A table for two? Join the queue in Zimbabwe
On the road
A restaurant culture is not the first thing that crosses your mind when contemplating a visit to Zimbabwe.
Not too long ago, eating out was a rare luxury: an average restaurant meal in an upmarket eatery was Z$900 billion per person (at least half the average middle-class worker's monthly salary), while a bottle of just-about-palatable Mukuyu wine (the only vineyard in Zimbabwe), was a little short of a trillion dollars. Even leaving a Z$10 million note as a tip was not out of the ordinary.
Added to that, most of the menu was unavailable due to food shortages. When ordering, despite what was printed on the faded menu, it was customary for the waiter to run through a "specials list" – roughly pencilled on a bit of scrap paper found in the kitchen somewhere – which indicated to the diner what food could actually be rustled up.
Since the dollarisation of the terminally-ill and now defunct Zimbabwean currency in late 2009 and with the growing economic stability that is sweeping the country, people are again enjoying the pleasure of eating out – albeit largely in the country's wealthier communities. Cafés and restaurants have mushroomed, particularly in Harare, which now has more than 100 European-style restaurants, many with wireless internet. These have lengthy menus and those without a booking can often be seen on the veranda twiddling their thumbs while waiting for a table.
Today, a latte costs no more than US$3, and a steak with a few prawns imported from Mozambique, a mere US$16. Wine lovers can choose a bottle of Australian Hollick Cabernet Sauvignon, and always a full complement of excellent South African wines from across the border.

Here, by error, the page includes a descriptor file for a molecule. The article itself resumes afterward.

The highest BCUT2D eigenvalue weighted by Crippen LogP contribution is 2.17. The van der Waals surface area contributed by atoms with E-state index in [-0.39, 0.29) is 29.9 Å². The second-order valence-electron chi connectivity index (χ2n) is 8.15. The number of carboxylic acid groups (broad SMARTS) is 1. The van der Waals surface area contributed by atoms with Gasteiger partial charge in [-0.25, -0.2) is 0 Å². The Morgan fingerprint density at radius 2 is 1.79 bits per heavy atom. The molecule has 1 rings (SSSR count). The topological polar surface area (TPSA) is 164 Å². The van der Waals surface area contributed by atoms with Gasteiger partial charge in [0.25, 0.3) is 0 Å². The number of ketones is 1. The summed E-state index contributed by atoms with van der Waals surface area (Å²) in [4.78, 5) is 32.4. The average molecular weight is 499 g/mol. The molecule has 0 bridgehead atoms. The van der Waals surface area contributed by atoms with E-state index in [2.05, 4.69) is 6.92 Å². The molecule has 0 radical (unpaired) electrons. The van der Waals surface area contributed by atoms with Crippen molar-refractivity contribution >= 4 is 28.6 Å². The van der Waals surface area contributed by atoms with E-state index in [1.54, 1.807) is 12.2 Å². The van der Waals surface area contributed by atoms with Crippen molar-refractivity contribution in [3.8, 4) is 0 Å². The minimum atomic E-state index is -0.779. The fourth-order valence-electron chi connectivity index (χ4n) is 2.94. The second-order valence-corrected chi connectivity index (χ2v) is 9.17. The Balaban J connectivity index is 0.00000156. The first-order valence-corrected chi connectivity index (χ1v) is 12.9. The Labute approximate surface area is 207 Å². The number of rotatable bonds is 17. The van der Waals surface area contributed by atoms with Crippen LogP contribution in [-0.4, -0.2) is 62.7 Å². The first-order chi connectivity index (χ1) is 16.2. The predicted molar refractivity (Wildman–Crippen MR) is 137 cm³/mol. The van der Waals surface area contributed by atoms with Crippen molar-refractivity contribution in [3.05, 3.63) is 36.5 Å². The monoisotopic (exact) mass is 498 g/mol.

While once portions were small and expensive, and regular power cuts often meant establishments had to close at times when they were most likely to attract custom, the restaurant scene in Zimbabwe is now burgeoning. So much so that eatout.co.zw, Zimbabwe's online restaurant booking website, has just celebrated its second anniversary. It lists more than 300 restaurants, along with their menus, wine lists, reviews and photographs. Since its inception in 2010, it claims to have processed more than 12,000 bookings on behalf of Zimbabwe's new wave of diners.
Footprint's 'Zimbabwe Handbook' is available now (£14.99)
- 2 'Sickening, deluded and unforgivable': Horrific attack brings terror to London’s streets
- 4 Woolwich murder: They killed, then they performed - these men should be starved of our attention
- 5 Woolwich attack: The EDL will seek to exploit this evil crime for their own evil ends
BMF is the UK’s biggest and best loved outdoor fitness classes
Get the latest on The Evening Standard's campaign to get London's children reading.
Win anything from gadgets to five-star holidays on our competitions and offers page.